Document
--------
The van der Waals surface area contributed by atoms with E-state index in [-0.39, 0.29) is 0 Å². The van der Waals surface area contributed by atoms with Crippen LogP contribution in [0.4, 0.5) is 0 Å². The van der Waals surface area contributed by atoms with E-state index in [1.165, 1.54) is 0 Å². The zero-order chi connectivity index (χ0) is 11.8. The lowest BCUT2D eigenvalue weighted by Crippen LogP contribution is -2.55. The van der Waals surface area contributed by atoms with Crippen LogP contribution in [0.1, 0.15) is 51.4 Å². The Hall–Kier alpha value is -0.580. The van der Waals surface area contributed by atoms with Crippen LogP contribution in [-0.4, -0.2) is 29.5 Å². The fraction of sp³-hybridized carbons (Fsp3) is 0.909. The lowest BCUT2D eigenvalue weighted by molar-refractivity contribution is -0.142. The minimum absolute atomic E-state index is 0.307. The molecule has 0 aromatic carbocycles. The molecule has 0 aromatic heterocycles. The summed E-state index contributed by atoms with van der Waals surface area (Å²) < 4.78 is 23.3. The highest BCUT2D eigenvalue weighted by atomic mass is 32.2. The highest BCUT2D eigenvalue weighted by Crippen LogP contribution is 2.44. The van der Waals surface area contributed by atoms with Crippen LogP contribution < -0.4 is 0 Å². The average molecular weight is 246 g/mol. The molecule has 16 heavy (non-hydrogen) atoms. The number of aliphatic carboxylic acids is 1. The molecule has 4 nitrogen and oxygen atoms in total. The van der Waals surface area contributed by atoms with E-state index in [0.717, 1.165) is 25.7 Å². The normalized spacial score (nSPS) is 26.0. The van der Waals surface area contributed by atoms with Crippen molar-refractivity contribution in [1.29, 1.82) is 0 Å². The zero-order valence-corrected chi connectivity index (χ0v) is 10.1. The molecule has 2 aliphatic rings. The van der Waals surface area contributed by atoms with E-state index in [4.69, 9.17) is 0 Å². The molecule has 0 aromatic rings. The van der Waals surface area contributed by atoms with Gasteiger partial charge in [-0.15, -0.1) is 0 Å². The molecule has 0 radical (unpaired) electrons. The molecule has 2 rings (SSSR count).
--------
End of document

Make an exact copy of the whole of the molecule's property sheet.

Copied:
The van der Waals surface area contributed by atoms with E-state index in [-0.39, 0.29) is 0 Å². The van der Waals surface area contributed by atoms with Crippen LogP contribution in [0.4, 0.5) is 0 Å². The van der Waals surface area contributed by atoms with E-state index in [1.165, 1.54) is 0 Å². The zero-order chi connectivity index (χ0) is 11.8. The lowest BCUT2D eigenvalue weighted by Crippen LogP contribution is -2.55. The van der Waals surface area contributed by atoms with Crippen LogP contribution in [0.1, 0.15) is 51.4 Å². The Hall–Kier alpha value is -0.580. The van der Waals surface area contributed by atoms with Crippen LogP contribution in [-0.4, -0.2) is 29.5 Å². The fraction of sp³-hybridized carbons (Fsp3) is 0.909. The lowest BCUT2D eigenvalue weighted by molar-refractivity contribution is -0.142. The minimum absolute atomic E-state index is 0.307. The molecule has 0 aromatic carbocycles. The molecule has 0 aromatic heterocycles. The summed E-state index contributed by atoms with van der Waals surface area (Å²) < 4.78 is 23.3. The highest BCUT2D eigenvalue weighted by atomic mass is 32.2. The highest BCUT2D eigenvalue weighted by Crippen LogP contribution is 2.44. The van der Waals surface area contributed by atoms with Crippen LogP contribution < -0.4 is 0 Å². The average molecular weight is 246 g/mol. The molecule has 16 heavy (non-hydrogen) atoms. The number of aliphatic carboxylic acids is 1. The molecule has 4 nitrogen and oxygen atoms in total. The van der Waals surface area contributed by atoms with E-state index in [0.717, 1.165) is 25.7 Å². The normalized spacial score (nSPS) is 26.0. The van der Waals surface area contributed by atoms with Crippen molar-refractivity contribution in [1.29, 1.82) is 0 Å². The zero-order valence-corrected chi connectivity index (χ0v) is 10.1. The molecule has 2 aliphatic rings. The van der Waals surface area contributed by atoms with E-state index in [4.69, 9.17) is 0 Å². The molecule has 0 aromatic rings. The van der Waals surface area contributed by atoms with Gasteiger partial charge in [-0.15, -0.1) is 0 Å². The molecule has 0 radical (unpaired) electrons. The molecule has 2 rings (SSSR count).